The death of a 40-year-old man has led to the arrest of both his 28-year-old cousin, for murder, and his 48-year-old aunt, for hindering prosecution.
Our Birmingham criminal defense attorneys want to focus for once here on the lesser alleged crime. This is a situation in which trying to protect your family members or loved ones could result in severe consequences.
However, in cases where law enforcement officials are investigating either murder or a felony rated either Class A or Class B, the act of “hindering prosecution” in the first-degree in itself is considered a Class C felony.
Hindering prosecution can be defined in a number of ways. It it is usually referring to an active effort to aid in the avoidance of apprehension of the concealment of information.
Specifically, Code of Alabama Section 13A-10-42 defines hindering prosecution or apprehension as providing criminal assistance to another person. This can be done by either:
Harboring or concealing someone.
Warning the suspect of impending apprehension or discovery. The exception would be if that warning was given in effort to bring another person in compliance with the law. (In other words, to encourage him or her to surrender to authorities.)
Providing the suspect with means to avoid apprehension or detection. These means might include money, weapons, transportation or a disguise.
Suppressing, by an act of concealment, destruction or alteration, any physical evidence that could aid in the discovery or apprehension of such person.
In this case, the woman’s son had already been charged with murder back in January, days after he reportedly “discovered” the body of his cousin, who had been fatally shot on Shady Grove Road.
According to news report, this was Jefferson County’s first homicide victim of 2013.
The victim’s 28-year-old cousin would later tell police that he had gone out looking for his cousin at the behest of his aunt, the victim’s mother. The victim had not been reported missing, although two days earlier, his vehicle was discovered burned along the side of the road.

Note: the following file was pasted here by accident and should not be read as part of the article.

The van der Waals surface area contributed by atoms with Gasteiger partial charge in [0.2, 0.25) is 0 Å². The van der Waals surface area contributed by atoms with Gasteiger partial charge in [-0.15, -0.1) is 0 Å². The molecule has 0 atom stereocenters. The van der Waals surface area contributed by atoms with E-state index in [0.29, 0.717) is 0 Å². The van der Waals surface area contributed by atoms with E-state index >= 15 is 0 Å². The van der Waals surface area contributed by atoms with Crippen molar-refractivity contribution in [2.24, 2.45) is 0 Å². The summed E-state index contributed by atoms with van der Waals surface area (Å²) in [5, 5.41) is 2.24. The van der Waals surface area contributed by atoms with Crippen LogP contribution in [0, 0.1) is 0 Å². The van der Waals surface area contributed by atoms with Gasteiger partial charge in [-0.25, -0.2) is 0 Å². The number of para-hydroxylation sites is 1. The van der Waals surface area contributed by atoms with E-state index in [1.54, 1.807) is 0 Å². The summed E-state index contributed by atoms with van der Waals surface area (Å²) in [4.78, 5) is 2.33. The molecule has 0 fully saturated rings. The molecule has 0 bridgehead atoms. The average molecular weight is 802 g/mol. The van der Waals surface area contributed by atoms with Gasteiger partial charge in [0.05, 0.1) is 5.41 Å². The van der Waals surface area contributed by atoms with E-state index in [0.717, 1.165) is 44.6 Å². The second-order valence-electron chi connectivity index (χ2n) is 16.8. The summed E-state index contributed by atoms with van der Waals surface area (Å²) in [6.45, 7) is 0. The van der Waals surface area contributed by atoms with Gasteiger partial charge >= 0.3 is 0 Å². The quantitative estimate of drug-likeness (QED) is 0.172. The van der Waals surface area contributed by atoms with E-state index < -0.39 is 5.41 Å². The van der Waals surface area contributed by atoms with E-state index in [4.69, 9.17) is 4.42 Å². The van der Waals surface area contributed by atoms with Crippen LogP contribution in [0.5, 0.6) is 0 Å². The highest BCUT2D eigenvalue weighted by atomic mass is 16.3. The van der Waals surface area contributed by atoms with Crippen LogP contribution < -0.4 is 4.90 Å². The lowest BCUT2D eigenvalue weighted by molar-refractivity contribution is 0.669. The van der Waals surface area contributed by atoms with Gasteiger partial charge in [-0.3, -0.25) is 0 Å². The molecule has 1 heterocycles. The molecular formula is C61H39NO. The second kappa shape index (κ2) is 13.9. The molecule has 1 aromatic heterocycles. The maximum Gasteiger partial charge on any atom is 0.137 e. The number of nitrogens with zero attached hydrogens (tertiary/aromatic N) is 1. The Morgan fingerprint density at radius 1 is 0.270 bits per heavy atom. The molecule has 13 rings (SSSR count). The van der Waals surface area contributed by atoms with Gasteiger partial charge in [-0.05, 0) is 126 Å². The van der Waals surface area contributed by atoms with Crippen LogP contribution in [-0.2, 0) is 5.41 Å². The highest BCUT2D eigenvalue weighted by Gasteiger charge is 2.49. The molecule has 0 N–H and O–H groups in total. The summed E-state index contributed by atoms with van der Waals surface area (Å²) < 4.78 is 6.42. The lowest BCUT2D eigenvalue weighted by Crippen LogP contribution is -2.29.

When the cousin set out to search for his cousin, he returned to the site of that vehicle and reportedly discovered him a mere two dozen feet from the road.
Detectives began to suspect the young man as having some involvement in his older cousin’s death after noting a number of inconsistencies in his account of how the cousin was found. He was arrested and charged with murder and first-degree theft of property, though he continues to maintain he had nothing to do with his cousin’s death.
The police believe that the younger man stole his cousin’s vehicle to burn it as a means to conceal the killing.
The victim had been living in his vehicle a short distance from where his body was found.
Authorities said that while they aren’t yet ready to reveal a motive, the older cousin had filed a police report against his younger cousin about a week earlier over an alleged assault and theft of video game equipment.
In the course of the ongoing investigation, authorities say they have been led to believe that the suspect’s mother drove her son to retrieve the victim’s truck after the murder. The truck was then subsequently burned. The mother was then called to come and pick him up.
Authorities say it’s clear she had information that would have aided in the investigation and “she chose to withhold it.”
Whether this will be enough to make the felony charge stick is unclear. We don’t know what evidence police have to suggest the mother had any idea what her son was doing that day when she drove him near to the location or when she picked him up. There is no evidence at this point that he told her anything.
Our hypothesis is that authorities are attempting to use this charge as a way to strong-arm a mother into testifying against her son.